A Simple Guide to IRS Mileage Rates for 2021 Taxesby
In addition to its 2021 business mileage rate, the IRS has also made its standard mileage rate for that year public. In his latest column, Julian Block goes in-depth so you can help clients prepare for the 2021 tax season.
I receive queries from individuals about tax deductions for car expenses. These individuals use their cars for various reasons.
Some possibilities: conduct business ventures; find out what’s going on at their rental properties or farm operations; do volunteer work on behalf of churches, schools and other kinds of charities; obtain medical care; or move for job-related reasons.
In particular, they want to know who’s helped and who’s hurt by changes in the standard mileage rates that the IRS authorizes for use by taxpayers when they calculate deductible costs for operating vehicles. What causes their concern is that the IRS annually revises its mileage rates.
Let’s start with freelancers and other self-employed individuals who use Form 1040’s Schedule C to claim deductions for business driving. The standard mileage rate for 2021 taxes is 56 cents per mile for cars, down 1.5 cents from 2020’s rate.
The IRS doesn’t narrowly define “cars.” The term includes vans, pickups or panel trucks.
Schedule C’s 56-cent rate is also the rate for Schedule E (owners of rental properties) and Schedule F (farmers).
Medical driving. 2021’s rate is 16 cents per mile, down one cent from 2020’s rate.
Who’s entitled to deduct medical driving? Individuals who claim their standard deduction amounts can’t claim any medical expenses. Only individuals who forego their standard deduction amounts and decide to use Schedule A to itemize their outlays can claim medical expenses.
Other stipulations for itemizers: Their payments are for uninsured medical expenses; those payments are sizable.
The big hurdle: Their outlays are allowable only to the extent that they exceed a nondeductible threshold. For 2021, it’s 7.5 percent of adjusted gross income.
Charitable driving. Nonitemizers can’t claim charitable driving. 2021’s rate for itemizers who claim charitable driving is a chintzy 14 cents per mile.
Our lawmakers permanently set it at this amount. (Internal Revenue Code Section 170.) Proposals to increase it to the rate for medical driving haven’t gotten anywhere.
Moving expenses for Armed Forces members. 2021’s rate is 16 cents per mile, just the same as the rate for medical driving.
Near 2017’s close, Congress teamed with then-president Trump to create what’s popularly known as the Tax Cuts and Jobs Act. It turned out to be Mr. Trump’s top legislative accomplishment.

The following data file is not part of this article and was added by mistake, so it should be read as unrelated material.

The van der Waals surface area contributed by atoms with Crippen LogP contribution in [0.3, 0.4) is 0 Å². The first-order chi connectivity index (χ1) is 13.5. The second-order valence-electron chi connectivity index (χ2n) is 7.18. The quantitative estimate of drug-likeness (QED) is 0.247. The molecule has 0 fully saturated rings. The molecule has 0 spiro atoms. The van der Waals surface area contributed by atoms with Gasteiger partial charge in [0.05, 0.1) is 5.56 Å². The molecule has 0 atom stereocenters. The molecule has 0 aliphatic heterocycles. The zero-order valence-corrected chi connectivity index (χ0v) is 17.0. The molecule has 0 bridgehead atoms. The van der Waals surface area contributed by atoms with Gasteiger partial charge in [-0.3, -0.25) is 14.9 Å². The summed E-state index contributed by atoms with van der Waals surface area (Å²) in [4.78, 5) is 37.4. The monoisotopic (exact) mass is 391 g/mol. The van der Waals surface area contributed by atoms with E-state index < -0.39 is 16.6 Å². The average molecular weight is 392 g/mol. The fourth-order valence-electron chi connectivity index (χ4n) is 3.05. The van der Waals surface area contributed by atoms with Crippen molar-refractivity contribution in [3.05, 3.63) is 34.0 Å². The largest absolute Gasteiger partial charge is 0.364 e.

Buried in the wide-ranging legislation is an often-overlooked provision that suspends the deduction for job-related moving expenses for the years 2018 through 2025. But the act carves out a limited exception. It doesn’t suspend the deduction for members of the Armed Forces on active duty who move pursuant to a military order and incident to a change of station.
Parking fees and tolls. Taxpayers who claim mileage allowances should avail themselves of an additional, often-overlooked break. Besides claiming allowances, they’re also allowed to take separate deductions for parking fees, as well as bridge, tunnel and turnpike tolls that they pay while they’re driving for business, etc. purposes.
Some IRS restrictions on business and medical driving. Tolls and fees that people pay to park their cars at their place of work aren’t deductible as business driving. They’re nondeductible personal expenses.
How willing is the IRS to make an exception when pandemic-inspired fears cause commuters to shun public transportation? It isn’t.
The IRS’s savvy sleuths long ago squelched another ploy. Taxpayers can’t convert the cost of travel between home and work from nondeductible commuting to deductible medical travel merely because illnesses, disabilities, or COVID-19 concerns rule out their use of public transportation.
IRS audits. What usually happens when IRS examiners question write-offs for car expenses? They won’t dispute standard-rate write-offs, provided taxpayers are able to substantiate their miles driven.
The moral for preemptive taxpayers who anticipate audits: It’s prudent for them to keep glove-compartment diaries or other records in which they list the details of when, how far and why they went, along with their outlay for parking and tolls.
Many taxpayers whose returns were targeted for audit found out the expensive way that IRS auditors are understandably dismissive of individuals who submit diaries that they prepared after being notified that their driving write-offs were going to be scrutinized.
An especially egregious ploy: the use of a 2021 diary to record earlier-year trips.
Additional articles. A reminder for accountants who would welcome advice on how to alert clients to tactics that trim taxes for this year and even give a head start for next year: Delve into the archive of my articles (more than 350 and counting).